Why Now?

NOTE: This is the original preface to the blog, entitled “dromedary records – a thing i did once.”  We’re leaving it here, to preserve the story.

in 1991, i graduated college with the joint goal of getting married and getting a job in the record business. i accomplished one of those goals. the other, severely impeded by the bush recession of the early 90s, was a little tougher.

being married with no job makes life difficult, particularly in northern new jersey. with a weekly grocery budget of $40, i was reduced to selling my childhood baseball card collection just to afford beer, and to living with my new wife in a spare room in my mother’s house. after six months of futile searching, i took the first non-music job i found, as a customer service rep with cellular one of new jersey. the job paid $20,000. my first day of work was december 23, 1991 – my wife and i moved out of my mother’s house on december 31.

but none of this answers the question “why now?” nor does it answer the question of why there are no capital letters in this entry.

so my name is al. hi.

i’m a guy who grew up in new jersey, moved to hartford, met a girl, fell in love with the girl, fell in love with indie rock, moved back home and tried to do something special – own and operate an indie label. from the middle of 1992 through early 2002 i was the owner of dromedary records (still am, actually, although some guys absconded with the name a few years ago). i ran the label with my wife, my best friend rich, and a bunch of really cool, really intelligent people that made up the social circle i ran in when i was in my 20s. the experience was an epic one, yielding tons of stories and experiences that wound up shaping who i am today – in both a good and a bad way.

this year i’m turning 40. and while that generally can make one wistful, in my case it just got me thinking. recently i’ve been reconnecting with people from my old indie days. some of them, like me, are no longer involved with indie rock. others have “graduated” to the big leagues, and are now working intimately with music i hate. still others are still carrying the torch. its nice to have reconnected with them all.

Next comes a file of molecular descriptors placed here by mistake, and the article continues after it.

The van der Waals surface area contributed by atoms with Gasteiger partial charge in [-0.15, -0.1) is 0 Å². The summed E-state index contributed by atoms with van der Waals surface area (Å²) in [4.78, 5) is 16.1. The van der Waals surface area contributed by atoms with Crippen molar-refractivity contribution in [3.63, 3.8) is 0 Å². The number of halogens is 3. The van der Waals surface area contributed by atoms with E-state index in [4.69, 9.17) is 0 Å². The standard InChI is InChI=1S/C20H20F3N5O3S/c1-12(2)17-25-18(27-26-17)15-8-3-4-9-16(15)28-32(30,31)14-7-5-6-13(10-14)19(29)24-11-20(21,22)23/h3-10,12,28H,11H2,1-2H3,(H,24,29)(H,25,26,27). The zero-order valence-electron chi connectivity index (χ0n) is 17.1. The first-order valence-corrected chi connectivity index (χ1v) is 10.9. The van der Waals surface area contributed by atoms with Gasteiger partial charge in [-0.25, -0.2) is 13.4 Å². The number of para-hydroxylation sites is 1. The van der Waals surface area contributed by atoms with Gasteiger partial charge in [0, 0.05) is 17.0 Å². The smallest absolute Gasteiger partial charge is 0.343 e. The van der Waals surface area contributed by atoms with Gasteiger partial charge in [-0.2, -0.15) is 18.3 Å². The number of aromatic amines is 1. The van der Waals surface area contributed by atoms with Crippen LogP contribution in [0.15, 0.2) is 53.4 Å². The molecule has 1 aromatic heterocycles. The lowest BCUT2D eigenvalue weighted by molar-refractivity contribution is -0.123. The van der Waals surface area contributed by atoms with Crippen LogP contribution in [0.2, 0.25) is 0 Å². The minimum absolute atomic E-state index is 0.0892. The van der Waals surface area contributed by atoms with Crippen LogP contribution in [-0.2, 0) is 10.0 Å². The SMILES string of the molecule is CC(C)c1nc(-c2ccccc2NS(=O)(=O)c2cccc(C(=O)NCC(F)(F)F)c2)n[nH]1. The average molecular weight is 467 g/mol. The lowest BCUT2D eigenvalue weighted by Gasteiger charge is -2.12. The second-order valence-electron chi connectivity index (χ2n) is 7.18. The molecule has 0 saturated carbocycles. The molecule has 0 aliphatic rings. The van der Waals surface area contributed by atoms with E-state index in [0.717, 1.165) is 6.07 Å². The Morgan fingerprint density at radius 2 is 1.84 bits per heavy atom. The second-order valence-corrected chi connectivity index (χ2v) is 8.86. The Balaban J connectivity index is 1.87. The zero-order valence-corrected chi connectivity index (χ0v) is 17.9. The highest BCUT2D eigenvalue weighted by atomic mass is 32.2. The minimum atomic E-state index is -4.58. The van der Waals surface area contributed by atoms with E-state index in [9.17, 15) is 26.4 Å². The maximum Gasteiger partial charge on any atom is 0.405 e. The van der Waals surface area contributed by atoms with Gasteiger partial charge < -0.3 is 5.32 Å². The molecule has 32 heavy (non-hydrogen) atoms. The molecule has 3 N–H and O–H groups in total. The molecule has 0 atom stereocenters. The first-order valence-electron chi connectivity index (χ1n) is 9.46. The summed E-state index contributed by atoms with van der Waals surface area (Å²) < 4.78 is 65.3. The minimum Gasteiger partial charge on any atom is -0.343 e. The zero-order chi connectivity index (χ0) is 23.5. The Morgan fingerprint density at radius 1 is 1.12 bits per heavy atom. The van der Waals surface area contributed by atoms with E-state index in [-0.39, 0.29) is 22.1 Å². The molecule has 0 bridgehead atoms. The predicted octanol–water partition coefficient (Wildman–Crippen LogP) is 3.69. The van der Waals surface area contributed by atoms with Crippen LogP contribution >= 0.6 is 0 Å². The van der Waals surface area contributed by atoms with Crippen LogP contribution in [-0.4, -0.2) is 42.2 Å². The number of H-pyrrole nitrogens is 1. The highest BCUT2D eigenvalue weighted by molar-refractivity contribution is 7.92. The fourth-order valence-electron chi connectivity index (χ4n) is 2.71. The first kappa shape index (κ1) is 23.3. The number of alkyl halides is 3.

but in reconnecting, i’ve sorta realized that my story – and the story of dromedary – is not their story. dromedary is really not much of a part of their memories. they’ve all moved on, and all these really cool stories and experiences are sort of tucked away in my memory. but they’re good stories, worth telling, and worth writing down somewhere.

there are also things that happened during the dromedary days that i never really passed along to anyone – things people did, things people said, things that deserve to be out there.

there are also people who talk about starting indie labels – like i did – who have no idea what they’re doing – like i did. and while there’s a lot of “how to” stuff out there, there’s not really a good resource for how to start a label (except the mechanic’s guide) – just a lot of info on how to put out records. there’s also not really a memoir of this kind of thing documented anywhere. that i’m aware of, at least.

so for all these reasons, i’ve decided to tell the story, bit by bit, online. while i’m telling the story, i’ll also be building out a website for dromedary records. i’ll post mp3s of songs we released, demos we received, songs from our friends. i’ll post scans of album art, photos, and letters i received. i’ve got some other surprises i’ll throw in as well.